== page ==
5. #25
    Field Marshal Cybvep's Avatar

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    Perfect execution. Lack of French response is disappointing, though. Somehow I can't picture the Allies standing by while Spain gets conquered. It would have been much more interesting, too

  6. #26
    Captain mankle30's Avatar
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    Well, from my point of view, the lack of French response was most welcome! However, I did play one game as Germany (probably with ICE) and I invaded Spain after the Republicans won (before Poland), and the UK immediately doW'ed on me.... It seems that as Italy, you're not inciting as much fear. In this game, nothing I did up to this point did anything to provoke the Allies.

  7. #27
    Field Marshal Baltasar's Avatar
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    That may be because the game seems to be geared towards the player chosing Germany. As long as you're not a member of the Axis, you're pretty much free to do what you want.

  8. #28
    Captain mankle30's Avatar
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    By this time, however, I am a member of the axis, although, unfortunately, I didn't keep track of the date that i joined, I'll look this up and see if I can find it an old game save . . . . I'm pretty sure I was in the axis before Poland though, because I remember getting the "Limited War" message when Germany doW'ed Poland.

  9. #29
    Field Marshal TheBromgrev's Avatar
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    I know you already are past this point, but you might consider using the event-mod cooperative. AFAIK, it will be part of the next patch and includes a generic version of the HPP Vichy event, which rewards other nations who participate in invading France. For example, if Italy takes over the entire southern portion, they'll get to keep what they took and Vichy forms somewhere else.
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  10. #30
    Captain mankle30's Avatar
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    That's def. a good idea . . . I just started a game in HPP to check it out, and it looks cool, and the different Surrender variations are definitely much appreciated! As you'll see, the Semper Fi vanilla surrender issues come into play.....

  11. #31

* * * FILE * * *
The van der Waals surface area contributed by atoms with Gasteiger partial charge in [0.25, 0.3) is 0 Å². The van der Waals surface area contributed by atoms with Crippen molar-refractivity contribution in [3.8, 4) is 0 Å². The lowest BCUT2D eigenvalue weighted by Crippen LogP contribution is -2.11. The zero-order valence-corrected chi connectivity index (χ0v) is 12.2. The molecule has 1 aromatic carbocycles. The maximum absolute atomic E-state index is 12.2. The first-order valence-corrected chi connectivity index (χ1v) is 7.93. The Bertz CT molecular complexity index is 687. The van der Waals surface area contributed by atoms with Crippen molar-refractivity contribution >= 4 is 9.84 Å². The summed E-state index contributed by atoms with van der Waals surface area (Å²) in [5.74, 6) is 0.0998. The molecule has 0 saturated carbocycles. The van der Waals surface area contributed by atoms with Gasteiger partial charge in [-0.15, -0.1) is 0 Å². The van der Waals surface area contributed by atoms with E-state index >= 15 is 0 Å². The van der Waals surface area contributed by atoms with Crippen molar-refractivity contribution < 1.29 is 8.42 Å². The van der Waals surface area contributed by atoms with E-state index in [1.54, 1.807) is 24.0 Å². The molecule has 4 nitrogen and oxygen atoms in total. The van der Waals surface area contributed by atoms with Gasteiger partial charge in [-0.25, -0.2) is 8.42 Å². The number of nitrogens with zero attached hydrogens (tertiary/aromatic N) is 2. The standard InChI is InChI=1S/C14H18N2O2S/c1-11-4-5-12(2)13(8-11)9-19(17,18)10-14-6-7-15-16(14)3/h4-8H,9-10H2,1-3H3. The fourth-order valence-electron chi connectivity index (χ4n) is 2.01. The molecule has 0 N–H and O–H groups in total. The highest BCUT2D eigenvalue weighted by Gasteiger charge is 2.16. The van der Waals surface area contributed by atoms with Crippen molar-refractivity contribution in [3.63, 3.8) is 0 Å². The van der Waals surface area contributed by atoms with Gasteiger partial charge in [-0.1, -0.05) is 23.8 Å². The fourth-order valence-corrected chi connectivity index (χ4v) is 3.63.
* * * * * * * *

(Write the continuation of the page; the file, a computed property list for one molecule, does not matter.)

Captain mankle30's Avatar
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    next post coming by Thursday!

  12. #32
    Field Marshal TheBromgrev's Avatar
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    Quote Originally Posted by mankle30 View Post
    That's def. a good idea . . . I just started a game in HPP to check it out, and it looks cool, and the different Surrender variations are definitely much appreciated! As you'll see, the Semper Fi vanilla surrender issues come into play.....
    Good to here that. I would be glad to hear any feedback, good or bad, in the HPP subforum.
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  13. #33
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    Preparing to take on the West

    The period following our Iberian campaign was one to evaluate and enjoy a respite from the intermittent fighting of the previous 4 years. We had defeated Ethiopia and expanded our power base in Africa. We had expanded our interests in the Balkans by asserting Italy’s right to the land along the Dalmatian Coast in Croatia, and took the rest of Yugoslavia. We proceeded south to eliminate any threat that Greece might present to us. We captured the Black Sea ports in Bulgaria, and took the oil fields and more Black Sea coastline in Romania. We positioned ourselves as dominating the eastern Mediterranean as well as the southern Black Sea coast by bringing the Turks to submission in only 9 days. Finally, our 100 (or so) day campaign in Iberia had given us a better position in Northern Africa, and, of course allowed us to straddle Gibraltar.

    Our research and development teams were working along the same lines as earlier, with advances in January and February in several industrial areas improving our resource processing as well as naval doctrines. We were also expecting advances in our medium tanks which would serve us in good stead in the upcoming hostilities.




    February and March would also see the delivery of new vessels for our Merchant Marine, transport ships to ferry our troops, and April would see the completion of a new armoured division, the 3rd CCNN division.




    In May, June and July, we were expecting research advances in the fields of Radar and ASW warfare for our light cruisers, and developments for a new generation of aircraft carriers.